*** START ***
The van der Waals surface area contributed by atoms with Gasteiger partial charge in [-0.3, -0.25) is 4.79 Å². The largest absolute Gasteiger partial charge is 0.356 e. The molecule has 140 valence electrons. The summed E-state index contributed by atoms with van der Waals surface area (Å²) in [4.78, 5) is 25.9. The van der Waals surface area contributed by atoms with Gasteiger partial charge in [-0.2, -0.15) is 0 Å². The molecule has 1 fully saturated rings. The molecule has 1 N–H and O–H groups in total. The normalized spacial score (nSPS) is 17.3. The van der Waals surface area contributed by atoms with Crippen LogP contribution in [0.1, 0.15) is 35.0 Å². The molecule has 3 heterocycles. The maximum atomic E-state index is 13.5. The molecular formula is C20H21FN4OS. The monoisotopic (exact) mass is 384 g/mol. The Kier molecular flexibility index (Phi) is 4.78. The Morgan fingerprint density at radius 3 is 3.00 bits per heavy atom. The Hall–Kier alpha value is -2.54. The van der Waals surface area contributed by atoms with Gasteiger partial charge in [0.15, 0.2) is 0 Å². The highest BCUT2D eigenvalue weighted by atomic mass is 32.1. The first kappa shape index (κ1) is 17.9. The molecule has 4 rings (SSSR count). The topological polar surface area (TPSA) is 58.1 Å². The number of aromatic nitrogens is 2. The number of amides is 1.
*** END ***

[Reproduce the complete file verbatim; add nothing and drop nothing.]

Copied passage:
The van der Waals surface area contributed by atoms with Gasteiger partial charge in [-0.3, -0.25) is 4.79 Å². The largest absolute Gasteiger partial charge is 0.356 e. The molecule has 140 valence electrons. The summed E-state index contributed by atoms with van der Waals surface area (Å²) in [4.78, 5) is 25.9. The van der Waals surface area contributed by atoms with Gasteiger partial charge in [-0.2, -0.15) is 0 Å². The molecule has 1 fully saturated rings. The molecule has 1 N–H and O–H groups in total. The normalized spacial score (nSPS) is 17.3. The van der Waals surface area contributed by atoms with Crippen LogP contribution in [0.1, 0.15) is 35.0 Å². The molecule has 3 heterocycles. The maximum atomic E-state index is 13.5. The molecular formula is C20H21FN4OS. The monoisotopic (exact) mass is 384 g/mol. The Kier molecular flexibility index (Phi) is 4.78. The Morgan fingerprint density at radius 3 is 3.00 bits per heavy atom. The Hall–Kier alpha value is -2.54. The van der Waals surface area contributed by atoms with Gasteiger partial charge in [0.15, 0.2) is 0 Å². The highest BCUT2D eigenvalue weighted by atomic mass is 32.1. The first kappa shape index (κ1) is 17.9. The molecule has 4 rings (SSSR count). The topological polar surface area (TPSA) is 58.1 Å². The number of aromatic nitrogens is 2. The number of amides is 1.